The Golden Years of Radio 1946-1947
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The Seasons
GOld Time Radio chronicles each of the 21 broadcast seasons, (September through June), from Network Radio’s Golden Age, 1932 to 1953.  The lengthy and informative profiles of each season are concluded with an exclusive review of their Top 50 Prime Time Programs, as determined by Crossly, Hooper or Nielsen rating services.
Each synopsis links to the full and detailed article.

1946-1947 Season
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THE 1946-47 SEASON
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Bob Hope. with Jerry Colonna, Barbara Jo Allen, (aka Vera Vague) and Desi Arnaz, rehearse Hope's Tuesday night show - America's most popular program for five consecutive seasons.

Bing Crosby left NBC’s Kraft Music Hall in May, 1946, determined to record his programs.   It didn’t take long for Crosby to find a new sponsor with deep pockets and a new network with a deep need for his star-power. Philadelphia radio and television manufacturer Philco wanted Crosby.  And ABC would take Crosby on any terms - in person or on disc.  Bing Crosby’s Philco Radio Time began its three year transcribed spin on ABC on October 16th Philco Radio Time’s premiere paired the 43 year old crooner with guest Bob Hope, his sidekick in Paramount’s successful Road comedies and star of the season’s Number One radio show. The program’s stars and listener curiosity resulted in a 24.0 rating - the highest figure that ABC had drawn for a variety show since the height of its Blue Network days in the early 1930's. 

Meanwhile, CBS and NBC continued to forbid the recorded production of prime time programs for broadcast, claiming a fear of losing live shows’ superior  technical quality, timeliness and spontaneity.  What the networks really feared was losing their monopoly of big name stars and big buck sponsors to transcribed shows distributed on disc directly to local stations - cutting the networks out of the picture altogether.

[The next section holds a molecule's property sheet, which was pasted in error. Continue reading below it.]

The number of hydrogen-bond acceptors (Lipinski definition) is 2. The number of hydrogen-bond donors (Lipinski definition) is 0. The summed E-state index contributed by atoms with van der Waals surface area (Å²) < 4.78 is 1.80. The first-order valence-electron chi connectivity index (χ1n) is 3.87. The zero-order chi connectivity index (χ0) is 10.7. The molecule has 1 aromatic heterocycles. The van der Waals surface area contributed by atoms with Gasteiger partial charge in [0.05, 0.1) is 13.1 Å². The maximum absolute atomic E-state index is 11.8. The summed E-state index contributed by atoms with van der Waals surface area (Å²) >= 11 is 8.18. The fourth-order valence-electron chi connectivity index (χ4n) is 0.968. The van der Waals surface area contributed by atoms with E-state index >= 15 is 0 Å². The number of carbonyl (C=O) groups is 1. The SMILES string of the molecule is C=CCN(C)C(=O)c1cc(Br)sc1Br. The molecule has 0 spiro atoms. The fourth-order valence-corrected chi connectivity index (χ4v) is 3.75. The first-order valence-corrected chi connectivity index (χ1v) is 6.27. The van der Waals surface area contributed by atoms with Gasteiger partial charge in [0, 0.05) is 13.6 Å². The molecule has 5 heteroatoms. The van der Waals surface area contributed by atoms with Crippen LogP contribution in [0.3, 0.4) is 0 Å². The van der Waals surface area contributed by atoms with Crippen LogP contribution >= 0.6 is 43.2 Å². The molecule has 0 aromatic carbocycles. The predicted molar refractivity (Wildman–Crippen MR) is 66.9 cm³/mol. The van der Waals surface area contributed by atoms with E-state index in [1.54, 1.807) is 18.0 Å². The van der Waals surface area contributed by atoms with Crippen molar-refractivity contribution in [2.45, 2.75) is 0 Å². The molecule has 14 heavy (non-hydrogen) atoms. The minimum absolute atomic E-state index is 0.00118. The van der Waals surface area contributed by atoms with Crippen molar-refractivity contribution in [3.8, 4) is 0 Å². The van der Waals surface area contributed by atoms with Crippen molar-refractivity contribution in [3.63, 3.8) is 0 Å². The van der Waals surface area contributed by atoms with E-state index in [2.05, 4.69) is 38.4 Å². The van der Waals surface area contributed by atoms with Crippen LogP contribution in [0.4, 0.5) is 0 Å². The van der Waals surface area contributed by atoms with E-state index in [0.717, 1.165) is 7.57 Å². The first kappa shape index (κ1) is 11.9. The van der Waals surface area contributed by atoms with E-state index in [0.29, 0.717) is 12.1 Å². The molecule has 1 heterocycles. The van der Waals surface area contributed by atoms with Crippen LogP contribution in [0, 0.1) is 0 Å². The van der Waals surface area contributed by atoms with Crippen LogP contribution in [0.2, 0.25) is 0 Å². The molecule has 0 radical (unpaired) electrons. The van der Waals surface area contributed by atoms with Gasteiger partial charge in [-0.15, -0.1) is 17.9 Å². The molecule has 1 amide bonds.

The fear that NBC and CBS harbored of transcribed programs cutting into their control of popular programming was heightened in April when NBC’s owned and operated Chicago outlet, WMAQ, aided the “enemy” and began airing discs of the syndicated Favorite Story starring distinguished actor Ronald Colman. Colman had signed a $150,000, contract with Frederick Ziv’s production and syndication firm.  Ziv offered 23 different series of programs to local stations and advertisers with a roster of stars that included network favorites Wayne King,  Kenny Baker, Easy Aces and Philo Vance. Over 200 stations bought Ziv shows in 1946 returning revenues of $7.5 Million.

NBC’s string of consecutive monthly ratings winners sailed along.  It had begun with Major Bowes’ Original  Amateur Hour in June, 1935. It encompassed Edgar Bergen & Charlie McCarthy’s two season sweeps of the late thirties,  the frequent firsts by Jack Benny and extended through the glory days of Tuesday’s terrific trio - Bob Hope, Fibber McGee & Molly and Red Skelton.  The streak reached a whopping 120 months - equivalent to twelve consecutive ten month seasons - when the inevitable finally happened.

Lux Radio Theater - the only hour-long program in the season’s Top 50 - produced the month’s highest ratings in June, 1947.  That, in turn, began a string of 15 consecutive monthly wins for Lux and CBS - the longest since Edgar Bergen’s 22 month streak on NBC from 1937 to 1939 ... Earlier in the season, Red Skelton set a record of a different kind.  Skelton’s 15.3 in September was the lowest rating yet recorded for a month’s Number One show.  It was an early glimpse of ominous things yet to come for Network Radio.